Betancourt hit with 10-day suspension
Third MLB player to test positive for banned substances
NEW YORK -- Reliever Rafael Betancourt has run afoul of baseball's drug-testing policy and has been handed a league-mandated 10-day suspension, Indians general manager Mark Shapiro announced on Friday.Betancourt, 30, is the first Indians player to test positive for use of banned substances. He is on the 15-day disabled list. His suspension, which started immediately, can run concurrently. "The Cleveland Indians strongly support Major League Baseball's testing program for performance-enhancing drugs," Shapiro said in a statement. "In addition to this support, we continue to implement an aggressive educational program at the Major and Minor League levels. "We want our players to be aware of the short- and long-term dangers of these substances." Shapiro announced Betancourt's suspension after the clubhouse had closed before the start of their Friday night game with the Yankees. Players, including union representative Jody Gerut, were unavailable for comment. Before going on the DL last Sunday, Betancourt had appeared in 29 games for the Tribe, and had a 2-2 record with a 2.21 ERA. Since the policy went into effect, Betancourt would be the third Major League player to test positive for steroids or performance-enhancing drugs. (The others are Twins reliever Juan Rincon and Devil Rays outfielder Alex Sanchez.) In a written statement, Betancourt, who will lose 10 days' pay, vowed to appeal the suspension. "I am very angry and disappointed with Major League Baseball's decision to suspend me," Betancourt said in his statement. "I am going to file a grievance to clear my name. I am very sorry if this has caused any embarrassment and I apologize to my family, the Cleveland Indians organization, my teammates and all the fans.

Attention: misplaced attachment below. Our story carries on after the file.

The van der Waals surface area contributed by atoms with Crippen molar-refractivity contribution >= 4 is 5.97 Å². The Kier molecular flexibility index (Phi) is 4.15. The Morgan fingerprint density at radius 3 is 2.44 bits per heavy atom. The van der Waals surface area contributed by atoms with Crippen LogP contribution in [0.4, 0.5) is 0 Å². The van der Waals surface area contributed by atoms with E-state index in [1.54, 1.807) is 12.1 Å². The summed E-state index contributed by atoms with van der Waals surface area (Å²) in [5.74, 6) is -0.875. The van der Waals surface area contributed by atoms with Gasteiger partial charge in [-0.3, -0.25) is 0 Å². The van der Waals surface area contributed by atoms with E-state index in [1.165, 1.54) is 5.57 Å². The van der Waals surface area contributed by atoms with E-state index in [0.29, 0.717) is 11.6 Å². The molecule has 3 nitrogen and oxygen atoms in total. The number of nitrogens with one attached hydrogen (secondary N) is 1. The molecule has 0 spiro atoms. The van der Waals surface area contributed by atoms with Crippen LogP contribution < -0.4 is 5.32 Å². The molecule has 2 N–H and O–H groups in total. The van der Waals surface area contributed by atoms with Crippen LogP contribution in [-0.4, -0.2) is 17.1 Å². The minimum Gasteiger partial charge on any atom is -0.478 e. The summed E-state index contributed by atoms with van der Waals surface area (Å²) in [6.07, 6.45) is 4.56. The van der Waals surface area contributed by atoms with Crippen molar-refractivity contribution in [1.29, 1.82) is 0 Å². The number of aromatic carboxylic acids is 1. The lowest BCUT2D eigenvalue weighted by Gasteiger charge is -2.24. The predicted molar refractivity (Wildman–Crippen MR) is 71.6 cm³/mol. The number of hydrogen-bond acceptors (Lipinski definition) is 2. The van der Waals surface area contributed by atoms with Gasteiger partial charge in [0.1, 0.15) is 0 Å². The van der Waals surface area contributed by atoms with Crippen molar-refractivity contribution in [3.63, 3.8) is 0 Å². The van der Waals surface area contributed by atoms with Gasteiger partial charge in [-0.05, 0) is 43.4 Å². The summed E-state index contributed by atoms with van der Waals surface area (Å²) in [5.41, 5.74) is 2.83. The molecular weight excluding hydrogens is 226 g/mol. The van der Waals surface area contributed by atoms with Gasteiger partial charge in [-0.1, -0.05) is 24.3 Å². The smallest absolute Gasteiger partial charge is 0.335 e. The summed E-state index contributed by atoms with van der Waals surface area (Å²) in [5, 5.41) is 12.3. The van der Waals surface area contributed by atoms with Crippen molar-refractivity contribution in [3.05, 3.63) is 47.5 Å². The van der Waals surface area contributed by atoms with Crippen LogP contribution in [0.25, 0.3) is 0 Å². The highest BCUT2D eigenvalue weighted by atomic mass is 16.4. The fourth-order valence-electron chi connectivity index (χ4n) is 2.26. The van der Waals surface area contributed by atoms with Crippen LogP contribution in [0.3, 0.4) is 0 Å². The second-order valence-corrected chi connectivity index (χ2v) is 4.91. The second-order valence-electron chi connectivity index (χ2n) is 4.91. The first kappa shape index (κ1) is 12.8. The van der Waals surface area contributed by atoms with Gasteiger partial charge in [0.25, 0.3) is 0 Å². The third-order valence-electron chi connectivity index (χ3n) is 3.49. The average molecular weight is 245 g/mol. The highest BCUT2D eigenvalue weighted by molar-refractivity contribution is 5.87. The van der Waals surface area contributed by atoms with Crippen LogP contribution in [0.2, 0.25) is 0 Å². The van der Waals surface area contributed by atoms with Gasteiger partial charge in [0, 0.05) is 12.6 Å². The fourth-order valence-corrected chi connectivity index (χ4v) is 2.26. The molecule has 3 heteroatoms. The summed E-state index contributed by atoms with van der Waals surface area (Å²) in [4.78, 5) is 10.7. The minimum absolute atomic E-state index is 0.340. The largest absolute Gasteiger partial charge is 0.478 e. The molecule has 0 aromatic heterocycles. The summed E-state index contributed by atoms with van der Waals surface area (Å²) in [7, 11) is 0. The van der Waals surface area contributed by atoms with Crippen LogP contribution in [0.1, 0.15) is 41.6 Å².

"I look forward to resolving this matter and returning to the Indians as soon as possible."
Commissioner Bud Selig and the 30 team owners have gone on record as saying that they want to root steroids from the sport. Selig has pushed for tougher penalties, even for first-time offenders like Betancourt.Selig has proposed a 50-game suspension for the first offense, 100 games for a second offense and a lifetime ban for a third. Under his proposal, amphetamines would also be on the testing list, and players would be subject to increased random testing. An independent party would be hired to oversee the entire drug-testing program. "Both [at] the executive council and at the meeting of the 30 clubs, everyone felt very strongly about this," Selig previously told MLB.com. "They wanted to show that in this particular group, there never has been equivocation and there isn't now. We had a very long and detailed discussion. And out of it came the resolution, first passed by the council and then the clubs." Union chief Donald Fehr has said that the union would be willing to talk about the proposal.
Justice B. Hill is a reporter for MLB.com. This story was not subject to the approval of Major League Baseball or its clubs.